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Ponytail FallsIt only takes an hour's drive from the heart of Portland to reach a scenic spot by a wild river. Just east of Portland metro, pure icy waters rush down through rugged drainages from Ht. Hood and surrounding Cascade ranges.

With just a tank of gas and a picnic basket, Portlanders are priviledged to have Easy Access Serenity by the banks of a scenic river or creek in Mt Hood National Forest.

Spend the day listening to the rushing, bubbling water. Notice the dragonflies, butterflies and native bees. Discover trilliums. Pick huckleberries.

About Mt Hood Wilderness

All photos © property of Maggie Volk Presentation Graphics
PonyTail Falls, Columbia River Gorge

Favorite Low Stress Day Trips to Mt Hood/Cascade Scenic Rivers

salmon riverSalmon-Huckleberry Wilderness. Southeast out of Sandy on HWY 26, drive 15 miles to the town of Zigzag, turn right (south) on FSD 2618. 4 miles to Green Canyon Campground. Hiking trail 742 begins here. Follow the path through old growth forests along the breathtaking tumble of the Salmon River and its tributaries. After a day of fresh air and exercise, on the way home back in town, you can look forward to great home style food served up at the Zigzag Cafe.
rafting on the clackamasClackamas River. Southeast out of Estacada, HWY 224. Campgrounds with names like Ripplebrook, Lazy Bend and Kingfisher. Many easy access swimming holes along the way. Take your blow-up rafts and tubes to shoot the riffles. One of the best places to be when those summer metro temps hit sizzle range.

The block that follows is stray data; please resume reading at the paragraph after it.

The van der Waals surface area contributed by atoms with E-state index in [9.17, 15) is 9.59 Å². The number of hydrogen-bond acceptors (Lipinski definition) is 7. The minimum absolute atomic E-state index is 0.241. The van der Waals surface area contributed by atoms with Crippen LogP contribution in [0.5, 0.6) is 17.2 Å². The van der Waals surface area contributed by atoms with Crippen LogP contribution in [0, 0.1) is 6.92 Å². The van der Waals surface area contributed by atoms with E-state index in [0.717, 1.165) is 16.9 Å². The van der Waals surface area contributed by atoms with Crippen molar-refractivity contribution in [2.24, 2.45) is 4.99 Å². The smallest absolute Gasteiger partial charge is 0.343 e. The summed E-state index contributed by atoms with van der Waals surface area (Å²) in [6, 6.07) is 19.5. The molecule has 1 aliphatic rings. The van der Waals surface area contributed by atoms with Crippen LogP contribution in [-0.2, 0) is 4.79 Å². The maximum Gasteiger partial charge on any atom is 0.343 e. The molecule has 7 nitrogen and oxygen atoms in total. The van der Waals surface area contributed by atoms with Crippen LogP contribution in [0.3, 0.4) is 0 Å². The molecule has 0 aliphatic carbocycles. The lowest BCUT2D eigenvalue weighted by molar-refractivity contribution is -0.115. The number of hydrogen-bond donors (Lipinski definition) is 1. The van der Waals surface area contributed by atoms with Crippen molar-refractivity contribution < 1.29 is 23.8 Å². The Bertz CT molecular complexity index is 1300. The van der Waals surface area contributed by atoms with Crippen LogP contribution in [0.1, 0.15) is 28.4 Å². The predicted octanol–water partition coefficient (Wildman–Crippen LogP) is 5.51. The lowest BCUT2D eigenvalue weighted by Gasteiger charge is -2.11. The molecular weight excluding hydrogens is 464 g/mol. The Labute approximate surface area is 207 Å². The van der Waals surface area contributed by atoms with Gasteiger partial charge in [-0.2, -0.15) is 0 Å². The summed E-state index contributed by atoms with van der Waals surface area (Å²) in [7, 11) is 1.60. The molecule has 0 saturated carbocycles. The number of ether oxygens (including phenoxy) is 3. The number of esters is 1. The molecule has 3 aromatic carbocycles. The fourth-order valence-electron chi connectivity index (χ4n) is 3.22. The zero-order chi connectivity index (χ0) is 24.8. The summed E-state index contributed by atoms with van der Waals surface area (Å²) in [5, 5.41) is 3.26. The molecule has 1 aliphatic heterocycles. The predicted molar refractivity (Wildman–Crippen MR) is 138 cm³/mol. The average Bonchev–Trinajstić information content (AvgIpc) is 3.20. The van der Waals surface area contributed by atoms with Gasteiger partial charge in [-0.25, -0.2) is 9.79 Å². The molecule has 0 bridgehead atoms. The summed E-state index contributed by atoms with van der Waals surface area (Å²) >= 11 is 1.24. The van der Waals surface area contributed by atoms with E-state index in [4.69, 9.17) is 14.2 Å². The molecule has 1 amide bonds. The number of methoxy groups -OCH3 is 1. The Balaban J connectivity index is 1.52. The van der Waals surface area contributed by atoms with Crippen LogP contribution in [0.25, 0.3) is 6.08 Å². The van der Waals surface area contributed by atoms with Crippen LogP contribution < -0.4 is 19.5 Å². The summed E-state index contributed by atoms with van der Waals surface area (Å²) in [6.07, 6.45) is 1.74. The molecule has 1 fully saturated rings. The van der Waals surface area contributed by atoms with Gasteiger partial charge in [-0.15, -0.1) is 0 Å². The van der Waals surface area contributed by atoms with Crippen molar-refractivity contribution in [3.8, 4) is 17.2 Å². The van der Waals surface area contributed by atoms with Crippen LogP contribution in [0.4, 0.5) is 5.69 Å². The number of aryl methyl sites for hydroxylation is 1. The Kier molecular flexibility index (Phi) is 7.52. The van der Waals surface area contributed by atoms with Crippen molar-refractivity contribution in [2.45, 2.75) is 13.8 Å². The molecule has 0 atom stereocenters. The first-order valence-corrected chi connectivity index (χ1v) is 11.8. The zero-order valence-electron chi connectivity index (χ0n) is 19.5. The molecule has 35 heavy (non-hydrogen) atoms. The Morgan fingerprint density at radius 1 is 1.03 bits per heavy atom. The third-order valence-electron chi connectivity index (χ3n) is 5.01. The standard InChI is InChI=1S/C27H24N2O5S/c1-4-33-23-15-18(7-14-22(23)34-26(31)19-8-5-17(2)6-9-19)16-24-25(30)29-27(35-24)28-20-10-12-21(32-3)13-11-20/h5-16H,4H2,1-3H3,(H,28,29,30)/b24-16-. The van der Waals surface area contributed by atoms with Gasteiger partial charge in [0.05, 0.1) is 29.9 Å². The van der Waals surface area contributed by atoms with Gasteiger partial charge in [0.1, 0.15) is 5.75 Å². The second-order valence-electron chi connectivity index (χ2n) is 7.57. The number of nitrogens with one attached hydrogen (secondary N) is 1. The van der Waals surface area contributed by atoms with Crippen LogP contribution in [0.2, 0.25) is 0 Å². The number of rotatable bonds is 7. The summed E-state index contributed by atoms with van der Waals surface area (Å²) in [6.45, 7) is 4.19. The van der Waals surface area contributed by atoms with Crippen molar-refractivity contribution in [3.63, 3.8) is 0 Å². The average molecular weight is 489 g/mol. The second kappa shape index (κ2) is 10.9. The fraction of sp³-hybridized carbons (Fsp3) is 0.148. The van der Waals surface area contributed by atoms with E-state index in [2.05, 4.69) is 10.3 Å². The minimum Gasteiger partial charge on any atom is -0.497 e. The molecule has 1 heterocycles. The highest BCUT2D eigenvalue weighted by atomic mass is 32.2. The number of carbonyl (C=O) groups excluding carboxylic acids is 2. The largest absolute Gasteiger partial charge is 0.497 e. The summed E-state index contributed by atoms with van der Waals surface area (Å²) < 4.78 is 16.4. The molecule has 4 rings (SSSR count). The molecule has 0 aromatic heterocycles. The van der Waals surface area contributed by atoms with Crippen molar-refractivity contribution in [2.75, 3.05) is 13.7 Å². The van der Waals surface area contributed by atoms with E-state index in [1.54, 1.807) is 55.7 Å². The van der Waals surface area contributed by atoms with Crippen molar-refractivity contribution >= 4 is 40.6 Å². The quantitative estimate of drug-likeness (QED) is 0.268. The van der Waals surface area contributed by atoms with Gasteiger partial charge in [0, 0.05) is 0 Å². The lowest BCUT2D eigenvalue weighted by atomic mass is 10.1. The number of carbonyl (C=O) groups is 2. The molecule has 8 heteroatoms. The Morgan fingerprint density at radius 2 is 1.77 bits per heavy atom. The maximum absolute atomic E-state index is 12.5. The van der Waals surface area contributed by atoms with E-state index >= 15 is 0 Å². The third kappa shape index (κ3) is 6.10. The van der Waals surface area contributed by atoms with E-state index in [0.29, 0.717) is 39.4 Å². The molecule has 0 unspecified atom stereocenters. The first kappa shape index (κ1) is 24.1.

bridge over Nohom CreekNohom Creek. The trailhead to Bagby Hot Springs. HWY 224 to 46. 63. 70. This crossing bridge begins Trail 544 along Hot Springs Fork. 1 1/2 miles of well maintained, enchanting path through old growth forests. Trail continues from hot springs into Bull of the Woods Wilderness.

Note! You will have to pay a "$5 per day" fee to allow parking almost anywhere in a National Forest. Or buy an annual National Forest Pass. Or risk getting a $100 ticket.

Spontaneous Art - Balanced River Rock Towers

rock sculpture tower

By the side of a river, build a rock tower sculpture as high as you can. Embellish with feathers, sticks or other found objects.
Why would someone do this?

Start with rocks as flat as you can find and as big as you can lift. Place one rock upon the other, building carefully to balance. As the tower gets to be several feet tall, you will have to set smaller and smaller rocks atop, to keep the tower from toppling. Do not rush the project. Look for the perfect stone for each new level. When you cannot place one more stone, it is finished. The smallest stones at the tip of your tower may sway with the river breezes. 

Longevity and circumstances are variable, but obviously, these sculptures do not last forever. Humans, animals, wind or water will eventually knock them down.

I had been working on building a rock tower sculpture for quite some time, lazily enjoying the sunshine and meandering about the river's edge. My vision cast about the boulders at my feet, searching, searching for the most suitable "next" stone for my construction project. Then I noticed a delicate little spider several yards away scrambling over the rocks in my direction. It steadfastly made it's way and marched right up to the base of my rock tower and stood looking up at it, as if to contemplate the nature of it. The spider turned this way and that, looked all around, at the left side of the tower, at the right side of the tower, and up at me. Then it climbed the tower. It went slowly round and up, carefully exploring each new level of stone in the order, right to the top. The spider observed the view. Then it went back down and continued on its way. I stopped working on the tower for awhile to let the spider get far enough away to not be squished.

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